Booming business, supply chain woes create product scarcity

Telescope Casual

At this week’s High Point Market, things felt oddly almost normal. While the show wasn’t as robust as pre-COVID markets, a significant increase in attendance could be seen throughout showrooms. 

And while generally buyers come to these markets to see what’s new, the question on everyone’s lips this week was “What can I get now?”

There’s no doubt COVID factory shutdowns, shipping disruptions and supply shortages have created bottlenecks of epic proportions for most furniture manufacturers and suppliers. At the same time, demand for their products has skyrocketed, creating product shipping times that range from at least eight weeks to well over 20.

“It has been busy—we had triple-digit gains over May of last year,” said Henry Vanderminden, president, Telescope Casual. “We’ve been producing more and more, but it’s still not enough.”

While their product isn’t stuck on ships coming from Asia, some domestic manufacturers have run into issues sourcing components and materials like foam, which has been in shorter supply after winter weather in Texas halted production at petrochemical plants.

“Component parts come from China and woven comes from the Philippines, but we can’t get booking on ships,” said Perry Solomon, senior vice president of residential sales, Woodard. 

And booking space on container ships is only part of the problem—the cost of shipping freight has nearly tripled with the increase in demand.

“Historically containers are around $3,400, but we’re paying $11,000 right now out of Indonesia,” said Charles Hessler, executive vice president, Barlow Tyrie. “We have two containers coming in two per week, but they’re all already sold.”

Barlow Tyrie

Hessler said Barlow Tyrie is up 300% from this time last year, and a lot of that is coming from early buys. 

“We’re getting early buys in earlier than we ever have,” he said. “People who normally put in $25,000 worth are putting in $50,000 orders. Normally we only do four containers with early buy, and now we have four containers and haven’t even seen our biggest dealers yet.”

Woodard also adjusted its early-buy season to account for demand and shipping delays.

“We’re facing our issues, but we’ve been encouraging dealers to do early buys,” said Solomon. “We started taking early-buy orders in June and we’re going to end in August. Usually we end in October.”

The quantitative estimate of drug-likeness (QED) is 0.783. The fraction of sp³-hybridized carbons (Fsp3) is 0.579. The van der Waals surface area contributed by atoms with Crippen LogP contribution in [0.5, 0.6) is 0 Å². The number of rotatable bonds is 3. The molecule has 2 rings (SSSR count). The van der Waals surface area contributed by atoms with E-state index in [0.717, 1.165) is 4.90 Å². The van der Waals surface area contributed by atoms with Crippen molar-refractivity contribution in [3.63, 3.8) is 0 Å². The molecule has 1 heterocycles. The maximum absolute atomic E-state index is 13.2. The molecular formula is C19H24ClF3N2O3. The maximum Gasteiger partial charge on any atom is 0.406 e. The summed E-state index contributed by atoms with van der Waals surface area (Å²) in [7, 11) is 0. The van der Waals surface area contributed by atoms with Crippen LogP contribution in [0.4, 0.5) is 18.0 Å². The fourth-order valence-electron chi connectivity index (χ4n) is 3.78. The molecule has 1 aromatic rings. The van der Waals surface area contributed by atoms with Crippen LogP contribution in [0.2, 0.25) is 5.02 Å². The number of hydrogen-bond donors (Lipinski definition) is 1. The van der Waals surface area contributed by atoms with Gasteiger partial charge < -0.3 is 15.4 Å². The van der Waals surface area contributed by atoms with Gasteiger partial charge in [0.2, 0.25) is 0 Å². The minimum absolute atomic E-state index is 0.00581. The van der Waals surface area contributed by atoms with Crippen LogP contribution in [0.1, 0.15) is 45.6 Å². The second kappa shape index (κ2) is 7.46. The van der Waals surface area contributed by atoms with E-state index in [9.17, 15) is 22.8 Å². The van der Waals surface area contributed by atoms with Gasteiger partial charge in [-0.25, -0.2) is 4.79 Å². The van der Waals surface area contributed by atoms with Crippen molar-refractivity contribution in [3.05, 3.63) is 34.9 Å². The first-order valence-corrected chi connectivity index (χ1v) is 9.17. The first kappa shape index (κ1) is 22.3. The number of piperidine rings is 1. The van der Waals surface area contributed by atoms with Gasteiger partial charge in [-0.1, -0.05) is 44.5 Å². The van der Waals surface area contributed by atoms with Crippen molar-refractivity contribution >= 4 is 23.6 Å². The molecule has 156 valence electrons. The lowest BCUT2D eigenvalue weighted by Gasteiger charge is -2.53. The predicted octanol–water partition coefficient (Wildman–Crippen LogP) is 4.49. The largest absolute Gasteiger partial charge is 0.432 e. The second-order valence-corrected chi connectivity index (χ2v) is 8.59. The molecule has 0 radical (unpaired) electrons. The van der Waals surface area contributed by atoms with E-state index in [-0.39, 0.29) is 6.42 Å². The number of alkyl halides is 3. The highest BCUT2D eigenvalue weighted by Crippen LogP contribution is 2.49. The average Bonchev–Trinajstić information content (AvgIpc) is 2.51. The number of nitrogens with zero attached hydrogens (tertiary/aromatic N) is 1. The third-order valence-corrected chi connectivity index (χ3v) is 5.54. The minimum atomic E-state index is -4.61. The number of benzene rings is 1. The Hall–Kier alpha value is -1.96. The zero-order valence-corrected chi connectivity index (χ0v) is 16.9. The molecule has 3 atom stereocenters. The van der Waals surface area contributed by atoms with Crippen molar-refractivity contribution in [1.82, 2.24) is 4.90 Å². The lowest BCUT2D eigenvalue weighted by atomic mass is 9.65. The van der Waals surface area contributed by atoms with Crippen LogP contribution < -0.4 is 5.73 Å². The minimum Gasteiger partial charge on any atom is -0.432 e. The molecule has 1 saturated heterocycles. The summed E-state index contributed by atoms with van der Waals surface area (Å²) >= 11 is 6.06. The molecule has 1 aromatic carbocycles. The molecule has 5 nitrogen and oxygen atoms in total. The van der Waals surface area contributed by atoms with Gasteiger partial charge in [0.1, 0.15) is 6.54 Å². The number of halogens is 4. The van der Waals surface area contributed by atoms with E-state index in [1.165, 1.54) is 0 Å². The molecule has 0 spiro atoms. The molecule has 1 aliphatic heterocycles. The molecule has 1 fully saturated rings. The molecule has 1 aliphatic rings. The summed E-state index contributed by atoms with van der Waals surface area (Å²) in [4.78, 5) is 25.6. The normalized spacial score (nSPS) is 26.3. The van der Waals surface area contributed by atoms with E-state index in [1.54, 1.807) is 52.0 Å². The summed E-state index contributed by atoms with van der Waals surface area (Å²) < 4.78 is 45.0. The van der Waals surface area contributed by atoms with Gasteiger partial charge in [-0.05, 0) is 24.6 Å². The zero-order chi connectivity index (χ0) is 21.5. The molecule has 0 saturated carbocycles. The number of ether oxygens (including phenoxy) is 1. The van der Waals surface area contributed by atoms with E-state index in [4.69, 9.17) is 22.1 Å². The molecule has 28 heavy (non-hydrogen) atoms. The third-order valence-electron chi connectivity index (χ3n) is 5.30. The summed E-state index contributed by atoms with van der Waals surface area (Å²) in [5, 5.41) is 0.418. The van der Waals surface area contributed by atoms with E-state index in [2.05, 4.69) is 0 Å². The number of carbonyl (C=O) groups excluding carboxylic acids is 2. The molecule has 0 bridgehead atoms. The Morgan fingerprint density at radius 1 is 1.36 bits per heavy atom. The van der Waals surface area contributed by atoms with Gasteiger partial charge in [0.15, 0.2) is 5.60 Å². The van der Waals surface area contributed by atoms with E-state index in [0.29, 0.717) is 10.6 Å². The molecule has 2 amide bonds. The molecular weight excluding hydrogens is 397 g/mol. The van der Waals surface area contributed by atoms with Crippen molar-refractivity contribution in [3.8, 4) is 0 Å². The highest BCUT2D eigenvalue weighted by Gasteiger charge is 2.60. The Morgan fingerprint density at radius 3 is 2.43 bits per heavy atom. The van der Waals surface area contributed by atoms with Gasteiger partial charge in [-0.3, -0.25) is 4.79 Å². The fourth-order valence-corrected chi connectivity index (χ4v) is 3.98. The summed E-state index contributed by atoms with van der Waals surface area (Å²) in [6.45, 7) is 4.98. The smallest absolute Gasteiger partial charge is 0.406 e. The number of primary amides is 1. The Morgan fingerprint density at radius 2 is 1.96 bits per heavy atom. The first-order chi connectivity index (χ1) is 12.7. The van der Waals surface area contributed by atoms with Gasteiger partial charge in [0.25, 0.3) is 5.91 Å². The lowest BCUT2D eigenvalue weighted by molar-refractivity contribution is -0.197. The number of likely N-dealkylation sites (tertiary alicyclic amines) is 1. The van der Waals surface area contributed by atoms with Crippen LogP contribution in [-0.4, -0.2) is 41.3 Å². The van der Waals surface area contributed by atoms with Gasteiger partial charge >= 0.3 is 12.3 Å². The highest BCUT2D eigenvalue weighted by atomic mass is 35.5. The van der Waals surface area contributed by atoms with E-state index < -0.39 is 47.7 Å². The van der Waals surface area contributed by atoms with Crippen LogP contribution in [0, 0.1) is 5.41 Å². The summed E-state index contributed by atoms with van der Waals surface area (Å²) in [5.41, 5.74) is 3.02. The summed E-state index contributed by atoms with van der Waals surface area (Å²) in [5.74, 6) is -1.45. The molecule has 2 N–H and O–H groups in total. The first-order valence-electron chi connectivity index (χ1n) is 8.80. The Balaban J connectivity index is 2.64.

But some companies have fared better than others. Those who took risks early on in the pandemic to ramp up or maintain production and build their inventory suddenly find themselves in a prime position.

Lane Venture, which debuted a bright new showroom in IHFC Main, reported better availability on its new lines thanks to domestic manufacturing investments.

“A big part of our success this year is three domestic-made product lines,” said Robert Spilman, director of sales, Lane Venture. “We recently acquired an aluminum facility in Alabama, so to be able to say we have upholstery and now aluminum domestically made is huge.”

Lane Venture

And Tim Daly, showroom manager at Janus et Cie, said the company has most of its line in stock.

“Business is off the hook right now,” he said. “We keep incredible stock in California which sets us apart from the competition because we can get things. On most things, we can deliver now unless it has cushions, and it’s 6-8 weeks on that.”

But as supply chain disruptions and shipping delays continue, retailers have a choice to make—stock up now to avoid price increases and ensure inventory while taking the risk consumer demand might slow next year, or play it safe and possibly run out.

“Most people know there are price hikes coming, so people are loading up more,” said Hessler. “It’s a risk because if demand stays the same next year and I don’t buy enough, I’m our of luck, but if it slows and I buy too much, I’ll get burned.”

This story first appeared on our sister site Casual News Now.

Jennifer Bringle

Jennifer Bringle is the executive editor of Casual News Now. She has served as editor-in-chief of Casual Living, the leading trade publication covering the outdoor furnishings and accessories industry. She also served as managing editor of Designers Today, a trade publication focused on the interior design community. Prior to that, she served as editor-in-chief of Kids Today magazine, the leading trade publication of the infant and juvenile home furnishings and accessories industry. Jennifer also has been featured on Good Morning America, The Plum and the Associated Press.  Jennifer is a 2001 graduate of North Carolina State University with a B.A. in mass communication with a minor in journalism.

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